WWII and Cincinnati Politics

While Ted was president of the local NAACP, he became the first black assistant prosecutor in Hamilton County in 1939. After the United States entered World War II, Berry took a job working in the Office of War Information as a morale officer, which required him to spend time in Washington, D.C. In 1945, Berry famously defended three black Army Air Force officers – members of the Tuskegee Airmen – who had protested a segregated officer’s club in Indiana. He won acquittal for two of the men. It took 50 years, but in 1995, the Air Force pardoned the third man who had been convicted.

After the war, Ted Berry stepped down from his position as president of the NAACP and set his sights on politics. He was elected to the first of three consecutive terms on the city council in 1949. He was chairman of the finance committee in 1953 and led a controversial battle to create a city income tax.

In 1955, he was elected vice-mayor under Charles P. Taft after a tough city council race. That year, Berry was the top vote-getter and appeared poised to become Mayor but was undermined by racism when voters, at the council’s urging, abolished the system of proportional representation previously used in Cincinnati.

Nevertheless, when he became vice-mayor, he tearfully recognized the moment’s significance, remarking, “I am fully aware that a new page in the history of our great city is written today.”

Thedore M. Berry and Rev. Martin Luther King, Jr. 
Thedore M. Berry and Rev. Martin Luther King, Jr. 

To Washington and Back

After Berry lost the 1955 election, he became deeply involved in the civil rights movement in the South. He and Thurgood Marshall (a Freemason and future U.S. Supreme Court justice) traveled from city to city – at significant personal risk – to file lawsuits on behalf of oppressed minorities. He also created the Community Action Commission in Cincinnati, which caught the attention of Sargent Shriver, who spearheaded the creation of the Peace Corps and the War on Poverty during the 1960s. 

His efforts to combat poverty and inequity in Cincinnati and beyond so impressed President Lyndon Johnson that in 1965, he appointed Berry to head the Office of Economic Opportunity’s Community Action Programs. In 1969, Berry returned to Cincinnati and was asked to return to the City Council after the death of fellow Charterite Myron Bush in 1971.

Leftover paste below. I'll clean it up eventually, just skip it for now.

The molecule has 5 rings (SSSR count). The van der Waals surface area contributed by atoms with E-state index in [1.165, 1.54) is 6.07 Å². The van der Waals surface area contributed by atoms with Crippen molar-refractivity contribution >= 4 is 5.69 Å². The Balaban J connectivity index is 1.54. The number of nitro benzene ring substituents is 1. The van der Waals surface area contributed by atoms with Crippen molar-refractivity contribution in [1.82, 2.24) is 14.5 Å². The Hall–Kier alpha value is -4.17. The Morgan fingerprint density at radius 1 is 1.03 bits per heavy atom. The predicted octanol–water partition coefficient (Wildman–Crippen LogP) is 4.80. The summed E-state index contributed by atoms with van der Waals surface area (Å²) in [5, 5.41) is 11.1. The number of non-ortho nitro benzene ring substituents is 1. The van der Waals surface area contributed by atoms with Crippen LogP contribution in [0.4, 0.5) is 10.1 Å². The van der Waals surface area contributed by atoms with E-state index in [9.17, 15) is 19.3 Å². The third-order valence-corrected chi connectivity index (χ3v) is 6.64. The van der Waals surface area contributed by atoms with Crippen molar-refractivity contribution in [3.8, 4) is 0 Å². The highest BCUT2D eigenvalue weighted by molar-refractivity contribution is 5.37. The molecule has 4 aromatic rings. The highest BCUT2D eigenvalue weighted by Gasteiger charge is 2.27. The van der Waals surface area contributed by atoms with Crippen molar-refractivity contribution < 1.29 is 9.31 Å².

Theodore M. Berry was elected as Cincinnati’s first Black Mayor the following year and served for four years. After he stepped down as Mayor in 1975, he retired from political life.

Death and Legacy

Brother Ted Berry was a Prince Hall Freemason, an Alpha Phi Alpha fraternity, and an Alpha Alpha Alpha chapter member. He was one of the founders who helped charter the Alpha Rho Lambda Chapter on December 21, 1929, in Columbus, Ohio. The NAACP honored Berry in 1979 by awarding him the William Robert Ming Advocacy Award for the spirit of financial and personal sacrifice displayed in his legal work.

Berry died on October 15, 2000, just three weeks shy of his 95th birthday. Over 700 mourners paid their respects, and flags were flown at half-mast at City Hall and Fountain Square in honor of his passing. Cincinnati has raised several monuments to Berry, including the Theodore M. Berry Head Start Center in the West End, Ted Berry Way at the Banks, and the Theodore M. Berry International Friendship Park on the riverfront.

Today, Brother Berry’s son, the Honorable Ted N. Berry, carries on his father’s important work by serving Cincinnati’s people as a Municipal Court judge. 

Throughout his distinguished career, Ted Berry dedicated himself to improving society, embodying the Masonic commitment to charity and benevolence. His leadership, integrity, and compassion reflected the virtues that Freemasonry seeks to instill in its members. This great man’s legacy inspires current and future Freemasons to uphold the values of the fraternity and continue the tradition of making meaningful contributions to their communities. 

If you’re interested in learning more about Ohio Masons who have left their mark on American politics read our features on William Burnham Woods and Thomas Worthington!